The α Rays


THE α rays from radium appear to start life without electric charge, and subsequently become charged owing to collisions with the gas molecules they strike in their path. It seems, therefore, worth while inquiring what their behaviour would be if they were liable to become discharged again at a later collision, and to go on repeating this cycle during the ionising portion of their path. Very possibly the particle is capable of losing more than one electron, in which case it would seem certain that it will have a greater charge at some portions of its path than at others. Looked at in this way the problem is a statistical one of considerable complexity, but my point of view will be sufficiently well illustrated by considering the average α particle to behave as if it had the following constitution. For a distance x of its path it possesses an electric charge e. This is succeeded by a distance x′, during which its electric charge is e′. This is followed by a distance x with charge e, then a distance, x′ with charge e′, and so on, repeating indefinitely. Let the particle have a mass m and initial velocity v0, then, confining our attention to a portion of the path so small that v0 is not appreciably diminished by the collisions which occur, it is easy to show that the quantity measured by the electrostatic deflection as mv02/e would really be mv02(x + x′)/ex + e′x′, whilst the quantity measured by the electromagnetic deflection as mv0/e would be mv0(x + x′)/ex + e′x′. Thus the measurements would give v0 correctly, but the quantity denoted by e/m would ex + e′x′/m(x + x′) be. It is evident that the apparent value of e/m would be independent of the pressure at which the measurements were made, since change of pressure changes both x and x′ in the same ratio.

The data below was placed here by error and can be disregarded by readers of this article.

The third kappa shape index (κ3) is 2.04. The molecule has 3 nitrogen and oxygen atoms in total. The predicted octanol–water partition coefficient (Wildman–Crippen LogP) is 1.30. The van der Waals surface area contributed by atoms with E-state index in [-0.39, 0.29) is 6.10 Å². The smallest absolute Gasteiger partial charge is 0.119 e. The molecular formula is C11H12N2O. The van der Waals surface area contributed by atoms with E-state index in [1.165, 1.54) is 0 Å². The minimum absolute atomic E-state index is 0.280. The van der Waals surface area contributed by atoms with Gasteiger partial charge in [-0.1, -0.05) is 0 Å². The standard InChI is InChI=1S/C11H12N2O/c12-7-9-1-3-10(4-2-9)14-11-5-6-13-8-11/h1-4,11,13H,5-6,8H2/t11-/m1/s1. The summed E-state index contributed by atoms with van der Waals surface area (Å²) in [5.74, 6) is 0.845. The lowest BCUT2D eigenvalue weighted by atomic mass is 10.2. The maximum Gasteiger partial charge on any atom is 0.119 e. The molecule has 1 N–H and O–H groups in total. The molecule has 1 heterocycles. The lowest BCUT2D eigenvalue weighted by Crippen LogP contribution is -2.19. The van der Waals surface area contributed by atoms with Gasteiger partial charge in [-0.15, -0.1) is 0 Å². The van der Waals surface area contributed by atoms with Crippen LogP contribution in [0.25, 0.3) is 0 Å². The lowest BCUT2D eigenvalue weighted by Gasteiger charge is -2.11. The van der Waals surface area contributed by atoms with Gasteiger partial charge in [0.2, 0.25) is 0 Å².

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RICHARDSON, O. The α Rays. Nature 75, 223 (1907) doi:10.1038/075223b0

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